Later we drove down the wine-strasse to the town of St. Martin, where we had lunch in a wine cellar restaurant and walked along the the streets which are very quaint, full of weinguts. We visited the church for which the town is named. I learned a very important work, gebeck, which is German for pastry, and I put this word into practice often in the next few days!.
Day 4: Heidelberg
We all took the train from Bad Durkheim into Heidelberg, where Joerg and Isa went to school (and where I visited once before eight years ago because they have a castle which is a huge tourist attraction!) We had lunch at DaMarios italian place, and then walked all that cheesy goodness off by climbing a mountain! (Well it is also known as scholar's walk, a path that leads past all of the physics buildings, where some nobel laureates used to think deep physics related thoughts.) From the walk there are great views to the castle on the other side of the river. Eventually we went back down the mountain, crossed the river, and climbed this other mountain to get to the castle itself ... which is also undergoing some construction as you might notice on the far left.
In the evening after Heideleberg we went again to the Wurstmarkt, where there was a HUGE fireworks show ... those Germans really know how to put on a good fireworks! They even had neat smily face fireworks, which were sadly hard to capture well photographically. Fireworks at Wurstmarkt are a big attraction, which brings out roughly all of the 80 million residents of Germany into this one somewhat small area ... or so it seemed when we were fighting our way through the crowds afterward.
Day 5: Ludwigsburg Schloss and Kurbisse Festival
We departed Bad Durkheim and drove (packed like sardines with lots of baggage) in the mini cooper to Joerg and Isa's home in Oberndorf am Neckar, which is a little town in the Black Forest. We made stops along the way in Stuttgart at the Max Plank Institute where Joerg had to put in his resignation letter at work in order to sign the contract on his new job!! (Later we celebrated said new job by dinner at a chinese restaurant). We also visited with Isa's parents along the way. There it was decided that we should detour to Ludwigsburg in order to see the pumpkin festival at the castle (which was soooo coool and crazy neat, and possibly my favorite part). There on the castle grounds they have dozens of awesome pumpkin (Kurbisse in the deutch) statues displayed, like 'das UFO' and this crazy little orange guy with the tongue stuck out! I took lots of pictures to capture the delightful artwork made from kurbisse! Zamboni and James Bone liked the pumpkin statues as well!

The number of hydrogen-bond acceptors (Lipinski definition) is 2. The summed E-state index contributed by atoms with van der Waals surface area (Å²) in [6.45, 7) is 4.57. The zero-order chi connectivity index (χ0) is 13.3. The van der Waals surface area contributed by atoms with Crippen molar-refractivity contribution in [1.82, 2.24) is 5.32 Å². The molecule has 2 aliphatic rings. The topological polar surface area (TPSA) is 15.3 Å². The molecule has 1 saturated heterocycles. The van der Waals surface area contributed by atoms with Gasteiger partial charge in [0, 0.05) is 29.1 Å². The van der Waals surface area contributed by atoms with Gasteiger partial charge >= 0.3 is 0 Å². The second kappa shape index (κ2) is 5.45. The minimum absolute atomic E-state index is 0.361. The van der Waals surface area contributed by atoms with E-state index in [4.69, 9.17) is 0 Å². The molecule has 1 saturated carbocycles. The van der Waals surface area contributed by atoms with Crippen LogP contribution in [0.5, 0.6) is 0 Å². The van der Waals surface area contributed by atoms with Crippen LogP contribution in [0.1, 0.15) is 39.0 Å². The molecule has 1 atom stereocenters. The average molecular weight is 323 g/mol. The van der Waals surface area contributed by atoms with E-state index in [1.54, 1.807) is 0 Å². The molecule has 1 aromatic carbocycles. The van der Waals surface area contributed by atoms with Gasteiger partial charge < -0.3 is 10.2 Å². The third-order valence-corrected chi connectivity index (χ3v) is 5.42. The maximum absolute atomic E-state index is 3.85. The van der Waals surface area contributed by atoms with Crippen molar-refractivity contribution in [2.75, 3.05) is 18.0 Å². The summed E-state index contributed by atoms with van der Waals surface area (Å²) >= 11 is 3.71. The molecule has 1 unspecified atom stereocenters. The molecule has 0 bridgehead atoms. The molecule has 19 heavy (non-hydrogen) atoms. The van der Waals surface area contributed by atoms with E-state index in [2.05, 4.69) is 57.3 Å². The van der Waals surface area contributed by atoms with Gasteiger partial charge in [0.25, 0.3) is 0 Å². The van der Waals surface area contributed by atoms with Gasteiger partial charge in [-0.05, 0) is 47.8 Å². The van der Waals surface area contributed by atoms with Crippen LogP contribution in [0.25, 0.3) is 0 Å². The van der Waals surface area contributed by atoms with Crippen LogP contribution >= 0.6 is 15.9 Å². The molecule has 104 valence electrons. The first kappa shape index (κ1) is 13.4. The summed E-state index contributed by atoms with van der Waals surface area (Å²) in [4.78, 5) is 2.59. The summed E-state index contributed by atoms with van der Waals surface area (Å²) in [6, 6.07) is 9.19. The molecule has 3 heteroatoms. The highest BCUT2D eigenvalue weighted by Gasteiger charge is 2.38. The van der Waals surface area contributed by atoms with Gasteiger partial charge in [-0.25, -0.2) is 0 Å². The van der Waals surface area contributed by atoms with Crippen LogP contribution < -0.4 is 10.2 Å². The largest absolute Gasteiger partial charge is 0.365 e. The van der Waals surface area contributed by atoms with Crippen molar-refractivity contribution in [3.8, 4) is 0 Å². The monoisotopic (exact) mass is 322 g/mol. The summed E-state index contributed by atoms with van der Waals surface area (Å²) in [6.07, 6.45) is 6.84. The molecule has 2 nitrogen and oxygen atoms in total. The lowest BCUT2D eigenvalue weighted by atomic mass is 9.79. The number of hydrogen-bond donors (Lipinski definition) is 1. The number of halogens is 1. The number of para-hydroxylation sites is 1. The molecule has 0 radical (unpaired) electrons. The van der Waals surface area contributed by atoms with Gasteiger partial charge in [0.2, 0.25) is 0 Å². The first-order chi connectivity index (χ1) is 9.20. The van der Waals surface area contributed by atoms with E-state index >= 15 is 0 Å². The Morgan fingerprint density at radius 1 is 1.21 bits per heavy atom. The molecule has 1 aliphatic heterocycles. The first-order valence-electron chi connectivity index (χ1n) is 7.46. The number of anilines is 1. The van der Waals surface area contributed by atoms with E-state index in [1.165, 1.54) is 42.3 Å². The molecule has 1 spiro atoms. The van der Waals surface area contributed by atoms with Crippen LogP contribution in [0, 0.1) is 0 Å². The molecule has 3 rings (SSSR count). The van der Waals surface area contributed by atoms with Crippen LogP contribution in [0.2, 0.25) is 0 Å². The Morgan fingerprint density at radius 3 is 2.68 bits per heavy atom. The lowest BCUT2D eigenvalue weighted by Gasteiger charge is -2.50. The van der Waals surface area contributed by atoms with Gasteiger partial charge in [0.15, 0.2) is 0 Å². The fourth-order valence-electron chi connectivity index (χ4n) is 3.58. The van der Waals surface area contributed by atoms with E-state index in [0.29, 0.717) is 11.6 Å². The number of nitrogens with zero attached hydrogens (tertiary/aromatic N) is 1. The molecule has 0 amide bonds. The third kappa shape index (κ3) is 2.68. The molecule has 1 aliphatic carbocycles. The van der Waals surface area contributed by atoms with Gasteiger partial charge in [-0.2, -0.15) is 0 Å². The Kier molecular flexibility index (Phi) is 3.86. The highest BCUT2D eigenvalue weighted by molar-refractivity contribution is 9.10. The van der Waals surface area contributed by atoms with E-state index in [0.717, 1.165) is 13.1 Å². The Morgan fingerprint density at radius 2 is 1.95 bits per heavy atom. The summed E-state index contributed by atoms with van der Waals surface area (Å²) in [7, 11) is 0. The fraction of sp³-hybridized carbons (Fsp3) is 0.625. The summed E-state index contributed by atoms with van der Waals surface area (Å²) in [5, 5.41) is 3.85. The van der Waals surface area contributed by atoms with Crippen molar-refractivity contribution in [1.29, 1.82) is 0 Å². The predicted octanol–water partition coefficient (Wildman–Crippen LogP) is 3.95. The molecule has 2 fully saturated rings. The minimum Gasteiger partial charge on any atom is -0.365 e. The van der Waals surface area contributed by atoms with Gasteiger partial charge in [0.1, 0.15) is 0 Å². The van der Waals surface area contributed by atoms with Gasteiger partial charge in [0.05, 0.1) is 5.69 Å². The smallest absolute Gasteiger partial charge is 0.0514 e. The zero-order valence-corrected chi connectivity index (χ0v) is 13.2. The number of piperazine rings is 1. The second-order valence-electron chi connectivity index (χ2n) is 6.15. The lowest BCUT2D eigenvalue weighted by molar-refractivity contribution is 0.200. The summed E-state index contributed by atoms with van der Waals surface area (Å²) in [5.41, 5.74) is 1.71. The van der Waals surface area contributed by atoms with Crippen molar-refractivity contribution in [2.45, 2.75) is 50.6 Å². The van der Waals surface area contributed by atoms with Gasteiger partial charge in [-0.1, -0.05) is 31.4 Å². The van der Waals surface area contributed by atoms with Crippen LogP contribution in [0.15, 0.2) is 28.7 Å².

Day 6: Oberndorf am Neckar
The final day of tourist type activities was spent in the town of Oberndorf am Neckar, exploring the area where Joerg and Isa now live. We went to the church (kirchen) and saw the jester themed fountain and lots of cute buildings. Outside one of the shops we found bins of sock yarn, so of course I had to go in and buy some German sock yarn for my mommy because she has joked about making Joerg smuggle some in for her! In the afternoon we were tired of being out and about so we watched movies and played munchkin and were generally lazy together. Then we celebrated our last night together by dinner at this Greek restaurant, where the waiter very kindly took our picture together. Joerg and Isa theorized that our impression of their country muust be that they have lots of castles and eveything is under construction ...
In which we ride the train at 9am from Oberndorf to Stuttgart with Joerg and Isa, then are sent off by ourselves on the journey through Manheim to Frankfurt, flying off homeward on a three hour flight to Iceland then a 5 and a half hour trip to Boston, followed by three hours on the bus to Portland, where we finally reached our hotel at 11pm (in order to journey to Augusta the following day for a wedding of friends).
Long travels, but well worth it to see our wonderful friends Joerg and Isa, who are super tour guides!!
University of Maine Forest
8 years ago